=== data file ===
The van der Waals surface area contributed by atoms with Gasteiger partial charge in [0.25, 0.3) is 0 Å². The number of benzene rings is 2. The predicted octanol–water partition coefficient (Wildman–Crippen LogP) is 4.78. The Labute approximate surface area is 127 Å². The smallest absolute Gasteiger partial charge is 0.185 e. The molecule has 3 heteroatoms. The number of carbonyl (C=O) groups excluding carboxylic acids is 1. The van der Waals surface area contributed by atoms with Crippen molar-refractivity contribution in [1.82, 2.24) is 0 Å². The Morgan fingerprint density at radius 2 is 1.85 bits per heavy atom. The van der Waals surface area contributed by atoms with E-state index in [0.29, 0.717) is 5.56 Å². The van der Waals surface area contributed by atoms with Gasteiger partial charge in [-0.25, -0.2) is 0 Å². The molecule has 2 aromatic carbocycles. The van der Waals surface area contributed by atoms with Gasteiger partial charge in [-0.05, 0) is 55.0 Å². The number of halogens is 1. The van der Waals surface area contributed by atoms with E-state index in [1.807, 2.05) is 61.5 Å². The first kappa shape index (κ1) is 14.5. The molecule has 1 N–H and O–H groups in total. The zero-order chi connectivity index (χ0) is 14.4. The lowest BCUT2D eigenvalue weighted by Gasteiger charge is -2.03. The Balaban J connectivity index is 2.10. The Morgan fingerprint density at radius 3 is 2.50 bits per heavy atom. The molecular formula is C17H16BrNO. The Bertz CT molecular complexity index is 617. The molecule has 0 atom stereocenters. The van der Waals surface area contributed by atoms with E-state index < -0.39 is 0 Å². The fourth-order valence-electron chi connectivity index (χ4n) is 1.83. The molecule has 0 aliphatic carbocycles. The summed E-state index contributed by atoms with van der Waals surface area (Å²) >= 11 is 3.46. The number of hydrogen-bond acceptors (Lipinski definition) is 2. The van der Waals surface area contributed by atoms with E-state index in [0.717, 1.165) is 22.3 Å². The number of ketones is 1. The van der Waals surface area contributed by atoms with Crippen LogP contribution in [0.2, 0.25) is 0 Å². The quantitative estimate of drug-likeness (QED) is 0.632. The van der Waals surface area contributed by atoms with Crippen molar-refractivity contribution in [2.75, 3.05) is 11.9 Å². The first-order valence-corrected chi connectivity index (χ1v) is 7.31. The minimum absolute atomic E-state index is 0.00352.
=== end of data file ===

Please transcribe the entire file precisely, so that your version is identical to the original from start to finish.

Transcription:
The van der Waals surface area contributed by atoms with Gasteiger partial charge in [0.25, 0.3) is 0 Å². The number of benzene rings is 2. The predicted octanol–water partition coefficient (Wildman–Crippen LogP) is 4.78. The Labute approximate surface area is 127 Å². The smallest absolute Gasteiger partial charge is 0.185 e. The molecule has 3 heteroatoms. The number of carbonyl (C=O) groups excluding carboxylic acids is 1. The van der Waals surface area contributed by atoms with Crippen molar-refractivity contribution in [1.82, 2.24) is 0 Å². The Morgan fingerprint density at radius 2 is 1.85 bits per heavy atom. The van der Waals surface area contributed by atoms with E-state index in [0.29, 0.717) is 5.56 Å². The van der Waals surface area contributed by atoms with Gasteiger partial charge in [-0.25, -0.2) is 0 Å². The molecule has 2 aromatic carbocycles. The van der Waals surface area contributed by atoms with Gasteiger partial charge in [-0.05, 0) is 55.0 Å². The number of halogens is 1. The van der Waals surface area contributed by atoms with E-state index in [1.807, 2.05) is 61.5 Å². The first kappa shape index (κ1) is 14.5. The molecule has 1 N–H and O–H groups in total. The zero-order chi connectivity index (χ0) is 14.4. The lowest BCUT2D eigenvalue weighted by Gasteiger charge is -2.03. The Balaban J connectivity index is 2.10. The Morgan fingerprint density at radius 3 is 2.50 bits per heavy atom. The molecular formula is C17H16BrNO. The Bertz CT molecular complexity index is 617. The molecule has 0 atom stereocenters. The van der Waals surface area contributed by atoms with E-state index < -0.39 is 0 Å². The fourth-order valence-electron chi connectivity index (χ4n) is 1.83. The molecule has 0 aliphatic carbocycles. The summed E-state index contributed by atoms with van der Waals surface area (Å²) >= 11 is 3.46. The number of hydrogen-bond acceptors (Lipinski definition) is 2. The van der Waals surface area contributed by atoms with E-state index in [0.717, 1.165) is 22.3 Å². The number of ketones is 1. The van der Waals surface area contributed by atoms with Crippen LogP contribution in [0.2, 0.25) is 0 Å². The quantitative estimate of drug-likeness (QED) is 0.632. The van der Waals surface area contributed by atoms with Crippen molar-refractivity contribution in [2.75, 3.05) is 11.9 Å². The first-order valence-corrected chi connectivity index (χ1v) is 7.31. The minimum absolute atomic E-state index is 0.00352.